Utilizing Play Therapy with Sexually Abused Children

Examining treatment options for child sexual abuse and new developments in the field – focusing on play therapy as a new form of treatment.

The paper defines child sexual abuse (CSA), its history, and treatment options. It also discusses several therapeutic models, specifically focusing on individual play therapy with children who have been traumatized by sexual abuse. Several theoretical frameworks in relation to play therapy are mentioned including Rogerian, cognitive-behavioral, developmental, and psychodynamic approaches. The diagnosis and assessment are discussed using projective techniques such as drawings and stories, and treatment goals are suggested through the use of a play therapy model. Last, the paper concludes with a case study, a tripartite crisis assessment, techniques and items to utilize in therapy and prognosis.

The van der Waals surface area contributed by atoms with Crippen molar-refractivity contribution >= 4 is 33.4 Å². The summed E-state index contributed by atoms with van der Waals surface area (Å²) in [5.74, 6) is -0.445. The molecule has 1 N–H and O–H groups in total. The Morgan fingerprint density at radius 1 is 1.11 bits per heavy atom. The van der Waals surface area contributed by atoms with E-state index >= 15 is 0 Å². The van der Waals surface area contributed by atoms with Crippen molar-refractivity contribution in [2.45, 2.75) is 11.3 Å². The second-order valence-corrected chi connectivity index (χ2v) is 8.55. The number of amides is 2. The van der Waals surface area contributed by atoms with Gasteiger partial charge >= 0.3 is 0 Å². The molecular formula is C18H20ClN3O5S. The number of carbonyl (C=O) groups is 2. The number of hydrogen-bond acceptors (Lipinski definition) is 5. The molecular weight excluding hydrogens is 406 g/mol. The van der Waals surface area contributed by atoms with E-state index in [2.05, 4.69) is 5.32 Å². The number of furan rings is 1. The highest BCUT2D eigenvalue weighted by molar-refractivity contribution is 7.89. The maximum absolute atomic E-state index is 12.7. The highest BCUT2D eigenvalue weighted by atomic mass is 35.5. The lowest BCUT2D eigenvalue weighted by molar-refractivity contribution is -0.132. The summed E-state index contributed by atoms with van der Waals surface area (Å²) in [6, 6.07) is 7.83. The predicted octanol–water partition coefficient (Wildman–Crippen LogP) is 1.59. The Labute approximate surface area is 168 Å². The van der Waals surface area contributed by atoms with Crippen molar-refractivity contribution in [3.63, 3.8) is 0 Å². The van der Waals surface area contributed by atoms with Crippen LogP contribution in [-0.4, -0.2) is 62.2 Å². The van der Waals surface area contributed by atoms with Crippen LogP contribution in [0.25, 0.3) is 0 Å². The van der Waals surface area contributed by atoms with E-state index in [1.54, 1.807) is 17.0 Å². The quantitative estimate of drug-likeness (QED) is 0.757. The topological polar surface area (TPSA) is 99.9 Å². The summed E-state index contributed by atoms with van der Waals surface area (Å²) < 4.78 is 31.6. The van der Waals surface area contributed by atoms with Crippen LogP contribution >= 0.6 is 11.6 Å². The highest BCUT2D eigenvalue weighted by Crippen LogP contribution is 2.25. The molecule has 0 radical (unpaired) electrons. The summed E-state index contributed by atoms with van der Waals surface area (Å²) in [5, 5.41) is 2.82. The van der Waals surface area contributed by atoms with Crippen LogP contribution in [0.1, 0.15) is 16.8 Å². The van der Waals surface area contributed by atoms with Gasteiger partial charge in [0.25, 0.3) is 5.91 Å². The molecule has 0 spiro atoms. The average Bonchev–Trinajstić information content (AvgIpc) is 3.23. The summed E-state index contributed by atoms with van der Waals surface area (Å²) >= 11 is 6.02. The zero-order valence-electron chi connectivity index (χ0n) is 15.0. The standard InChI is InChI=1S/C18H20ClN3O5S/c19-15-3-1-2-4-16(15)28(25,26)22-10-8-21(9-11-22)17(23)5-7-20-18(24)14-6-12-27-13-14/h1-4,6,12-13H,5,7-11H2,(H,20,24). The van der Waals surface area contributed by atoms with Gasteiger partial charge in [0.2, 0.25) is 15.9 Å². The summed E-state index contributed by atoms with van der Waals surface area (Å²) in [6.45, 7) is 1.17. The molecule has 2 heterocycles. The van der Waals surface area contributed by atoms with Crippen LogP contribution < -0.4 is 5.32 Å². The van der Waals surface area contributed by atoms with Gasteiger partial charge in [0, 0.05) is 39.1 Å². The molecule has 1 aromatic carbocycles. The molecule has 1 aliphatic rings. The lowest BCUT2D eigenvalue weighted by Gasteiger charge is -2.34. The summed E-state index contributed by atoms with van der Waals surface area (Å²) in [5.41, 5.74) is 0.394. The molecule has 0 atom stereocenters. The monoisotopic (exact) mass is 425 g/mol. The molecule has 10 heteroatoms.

“Child sexual abuse (CSA) is one form of child maltreatment that may indeed be the most devastating, and may occur in the context of other forms of child maltreatment such as physical abuse, emotional abuse, and neglect. In fact, CSA may also be considered a form of emotional abuse in that, “sexual abuse is among the most potentially damaging sources of emotional distress in young children” (Gallo-Lopez, 2000, p.269). CSA has been defined differently within legal, medical, and social contexts. For the purposes of this paper, CSA in general is defined as: “contact or interaction between a child and an adult when the child is being used for the sexual stimulation of the perpetrator or another person. Sexual abuse may also be committed by a person under the age of 18 when that person is significantly older than the victim or when the perpetrator is in a position of power or control over another child” (Wurtele & Miller-Perrin, 1992, p. 5). The sexual abuse and exploitation of children is not a new phenomenon. Within ancient times, “using children as sex objects was not only accepted but often encouraged by adults” and “participating in sexual activities with adults was not seen as wrong or harmful but as appropriate and even healthy for children” (Wurtele & Miller-Perrin, 1992, p.1). Glaser & Frosh (1993) suggest that “accusations of sexual abuse originating from children were interpreted either as maliciousness, or more commonly, as the product of the child’s fantasy life (ix, Introduction). During the Victorian Era, Freud started finding sexual abuse frequently among his psychologically troubled patients. However, doubting that incest could be that common, he concluded that the reported sexual activity had probably not really happened but was a fantasy connected with the developmentally important attraction that naturally occurs between daughter and father or son and mother. Freud’s Oedipus Complex and the Electra Complex, originally termed seduction theory, was a widely accepted explanation of neurosis and hysteria during the 19th century (Thorman, 1983; Finkelhor, 1984).